RECOMMENDATION 7:   For NAD grade III >3 months duration, clinicians should not offer a cervical collar. Patients who continue to experience neurological signs and disability more than 3 months after injury should be referred to a physician for investigation and management.

RECOMMENDATION 8:   Clinicians should reassess the patient at every visit to determine if additional care is necessary, the condition is worsening, or the patient has recovered. Patients reporting significant recovery should be discharged.

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Adherence to Clinical Practice Guidelines Among Three Primary Contact Professions

By |September 5, 2014|Chiropractic Care, Clinical Decision-making, Evidence-based Medicine, Guidelines|

Adherence to Clinical Practice Guidelines Among Three Primary Contact Professions: A Best Evidence Synthesis of the Literature for the Management of Acute and Subacute Low Back Pain

The Chiro.Org Blog


SOURCE:   J Can Chiropr Assoc 2014 (Sept);   58(3):   220–237

Lyndon G. Amorin-Woods, B.App.Sci (Chiropractic)
Randy W. Beck, BSc (Hons), DC, PhD, DACNB, FAAFN, FACFN, Gregory F. Parkin-Smith, MTech(Chiro), MBBS, MSc, DrHC, James Lougheed, BA (Hons), Alexandra P. Bremner, BSc (Hons), DipEd, GradDipAppStats, PhD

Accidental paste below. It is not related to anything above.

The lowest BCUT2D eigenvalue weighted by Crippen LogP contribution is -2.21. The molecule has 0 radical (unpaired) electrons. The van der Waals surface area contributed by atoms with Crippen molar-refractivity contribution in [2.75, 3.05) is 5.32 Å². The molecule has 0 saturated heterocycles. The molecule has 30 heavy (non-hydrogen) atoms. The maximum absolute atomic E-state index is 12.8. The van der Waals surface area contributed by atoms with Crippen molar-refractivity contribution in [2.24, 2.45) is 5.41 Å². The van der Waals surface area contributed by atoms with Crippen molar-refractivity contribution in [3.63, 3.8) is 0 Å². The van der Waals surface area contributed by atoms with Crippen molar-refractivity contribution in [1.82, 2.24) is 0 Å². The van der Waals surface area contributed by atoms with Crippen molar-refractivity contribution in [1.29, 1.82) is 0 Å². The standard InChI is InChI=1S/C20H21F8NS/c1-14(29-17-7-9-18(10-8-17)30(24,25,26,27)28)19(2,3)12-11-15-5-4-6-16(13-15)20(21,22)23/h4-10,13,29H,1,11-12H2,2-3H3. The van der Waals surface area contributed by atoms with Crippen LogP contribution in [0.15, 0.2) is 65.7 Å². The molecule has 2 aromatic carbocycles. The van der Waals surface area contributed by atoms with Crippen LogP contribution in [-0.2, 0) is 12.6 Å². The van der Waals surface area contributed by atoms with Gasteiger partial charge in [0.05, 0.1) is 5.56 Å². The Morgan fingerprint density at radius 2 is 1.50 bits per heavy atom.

Senior Clinical Supervisor, School of Health Professions
Murdoch University
Enrolled student, Master of Public Health
School of Population Health Faculty of Medicine, Dentistry and Health Sciences
The University of Western Australia


Aim:   To determine adherence to clinical practice guidelines in the medical, physiotherapy and chiropractic professions for acute and subacute mechanical low back pain through best-evidence synthesis of the healthcare literature.

Methods:   A structured best-evidence synthesis of the relevant literature through a literature search of relevant databases for peer-reviewed papers on adherence to clinical practice guidelines from 1995 to 2013. Inclusion of papers was based on selection criteria and appraisal by two reviewers who independently applied a modified Downs & Black appraisal tool. The appraised papers were summarized in tabular form and analysed by the authors.

Results:   The literature search retrieved 23 potentially relevant papers that were evaluated for methodological quality, of which 11 studies met the inclusion criteria. The main finding was that no profession in the study consistently attained an overall high concordance rating. Of the three professions examined, 73% of chiropractors adhered to current clinical practice guidelines, followed by physiotherapists (62%) and then medical practitioners (52%).